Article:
Free Talk: I Love Trash, featuring the Tape-beatles, Wet Gate and Steev Hise. The Walker Art Center, 725 Vineland Place, Mpls. 5:30 p.m. Free. (612) 375-7651. Is the character of Lara Croft simply eye candy for male gamers? Can game patches and add-ons created by hackers be considered art? The Walker Art Center will discuss computer gaming and media sampling in its Oct. 4 Free Thursday feature. University of Iowa Professor Kembrew McLeod will mediate a discussion on the history of sampling media images and sounds on the final night of Sound Unseen, the music and film festival, at 5:30 p.m. Anne-Marie Schleiner, writer and gaming artist-designer, will follow at 7 p.m. with a presentation on gaming culture and art.
Seance. Galumph Interactive Theater, 3243 Cedar Ave. S., Mpls. Fridays and Saturdays through October 28. 8 p.m. $12/$16. (612) 729-4933. Wear your corsets, boots and bonnets to explore the 19th century underworld in “Seance,” a new play by Galumph Interactive Theater. Written by Erik Esse and starring Christopher Griffith and Jennifer Weaverling, the play turns 12 costumed audience members into characters as the group examines the link between the world of the living and the land of the dead. A candle-lit room in an authentic Powderhorn Victorian house provides the ambience for spirit manifestations, otherworldly communications and personal revelations. “Seance” showings begin Oct. 5 and run Thursday-Sunday through Oct. 28.
When Pigs Fly. The Bryant-Lake Bowl, 810 W. Lake St., Mpls. 7 p.m. $17. Through October 27, call for days. (612) 825-8949. The Minneapolis Musical Theatre will have a full house when pigs fly. No, really, the MMT is kicking off their new season with the musical revue When Pigs Fly, and if last season’s attendance figures hold, this will be one hot ticket. During 2000-2001, the MMT boasted an 88% attendance figure that they hope to beat this year. Conceived by Howard Crabtree and Mark Waldrop, When Pigs Fly is a poke at Crabtree’s high school guidance counselor, who said he would become a successful performer when, well, you know. Filled with zany musical numbers, this revue lets you laugh as you celebrate the person you are.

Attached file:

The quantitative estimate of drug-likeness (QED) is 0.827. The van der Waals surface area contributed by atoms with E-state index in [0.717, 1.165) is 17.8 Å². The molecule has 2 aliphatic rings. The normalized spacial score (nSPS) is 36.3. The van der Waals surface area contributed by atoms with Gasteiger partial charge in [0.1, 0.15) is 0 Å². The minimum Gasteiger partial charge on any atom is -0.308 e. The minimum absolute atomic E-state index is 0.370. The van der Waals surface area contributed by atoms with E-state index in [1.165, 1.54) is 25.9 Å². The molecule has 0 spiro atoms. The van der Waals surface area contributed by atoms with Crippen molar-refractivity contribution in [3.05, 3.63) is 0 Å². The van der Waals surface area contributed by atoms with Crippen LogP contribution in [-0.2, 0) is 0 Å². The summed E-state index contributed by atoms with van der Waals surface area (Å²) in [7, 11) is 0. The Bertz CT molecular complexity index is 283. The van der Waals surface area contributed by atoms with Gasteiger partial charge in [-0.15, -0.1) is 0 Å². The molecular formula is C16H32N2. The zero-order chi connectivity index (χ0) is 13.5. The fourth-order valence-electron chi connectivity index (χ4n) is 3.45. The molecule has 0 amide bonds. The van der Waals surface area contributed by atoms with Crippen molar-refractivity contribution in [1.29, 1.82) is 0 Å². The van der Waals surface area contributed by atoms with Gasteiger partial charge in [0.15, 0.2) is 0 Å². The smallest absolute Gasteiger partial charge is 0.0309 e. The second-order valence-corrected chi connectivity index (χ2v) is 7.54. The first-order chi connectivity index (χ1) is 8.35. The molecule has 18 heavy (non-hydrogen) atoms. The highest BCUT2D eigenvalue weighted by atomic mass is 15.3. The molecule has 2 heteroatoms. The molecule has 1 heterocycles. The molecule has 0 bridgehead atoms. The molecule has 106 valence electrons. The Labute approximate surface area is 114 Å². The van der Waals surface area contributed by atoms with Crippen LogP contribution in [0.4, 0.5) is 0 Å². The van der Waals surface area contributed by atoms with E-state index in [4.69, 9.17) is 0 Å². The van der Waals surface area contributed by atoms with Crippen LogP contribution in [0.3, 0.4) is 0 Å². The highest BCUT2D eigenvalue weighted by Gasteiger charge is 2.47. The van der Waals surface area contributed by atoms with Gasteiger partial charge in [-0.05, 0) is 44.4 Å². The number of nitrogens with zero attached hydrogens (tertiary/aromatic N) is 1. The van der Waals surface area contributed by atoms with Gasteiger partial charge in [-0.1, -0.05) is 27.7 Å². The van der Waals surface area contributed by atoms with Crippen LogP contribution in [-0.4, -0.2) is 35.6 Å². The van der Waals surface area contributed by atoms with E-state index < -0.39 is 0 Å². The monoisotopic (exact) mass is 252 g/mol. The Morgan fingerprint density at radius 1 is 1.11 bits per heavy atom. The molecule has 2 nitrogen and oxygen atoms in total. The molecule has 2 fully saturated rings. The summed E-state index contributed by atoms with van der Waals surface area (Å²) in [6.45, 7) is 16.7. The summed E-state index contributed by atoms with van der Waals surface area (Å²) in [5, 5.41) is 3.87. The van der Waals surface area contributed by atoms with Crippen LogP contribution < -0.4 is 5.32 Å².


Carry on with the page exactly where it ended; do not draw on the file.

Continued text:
Idiot Box Mostly Live Comedy. The Bryant-Lake Bowl, 810 W. Lake St., Mpls. 9:30 p.m. $12. Every Friday through October 27. (612) 825-8949. Tired of channel surfing on Friday nights? Why not let someone else do it for you? Minneapolis-based Idiot Box imitates the sensation of flipping through the channels with a lively performance consisting of fast-paced live and pre-recorded segments. No program is hallowed: from infomercials to cable access, the Idiot Box presents parodies of all of the shows we watch on the favorite American medium, our beloved television. So get off of the sofa and let someone else have control of the remote for a while.
on the d’flow. Penumbra Theatre, 270 N. Kent St., St. Paul. 10:30 p.m. $9/$12. (651) 224-3180. On the D’Flow features two spoken word artists showcasing their talents at the Penumbra Theatre. Emcee Dennis Kim seems to root himself in hip hop lyrics while the poet/singer Voice combines poetry and a flurry of different vocals and instruments to produce an organic sound. On the D’ Flow is a presentation of Diaspora Flow, a Sri Lankan-American organization specializing in supporting young artists of color. It’s going down on Oct. 6th at the Penumbra and it’s starting at 10:30 so all in all, the late start is pretty darn cool AND as a little bit of bonus: Student discount!
Two Authentic Japanese Rooms. The Minneapolis Institute of Arts, 2400 Third Ave., S. Mpls. Call for times. Free. (612) 870-3000. Planning to build a chashitsu (teahouse) where you can drink your matcha (powdered tea)? Skip the Home Show and get thee to the Art Institute, where an authentic teahouse and audience hall (shoin) have been shipped over the Atlantic from Japan for your viewing pleasure. The architectural firm Yasuimoku Koumuten Company Ltd., of Kyoto, Japan designed and constructed the two 16th and 17th century rooms to be exhibited in large-scale glory. The rooms will be part of the Art Institute’s permanent collection.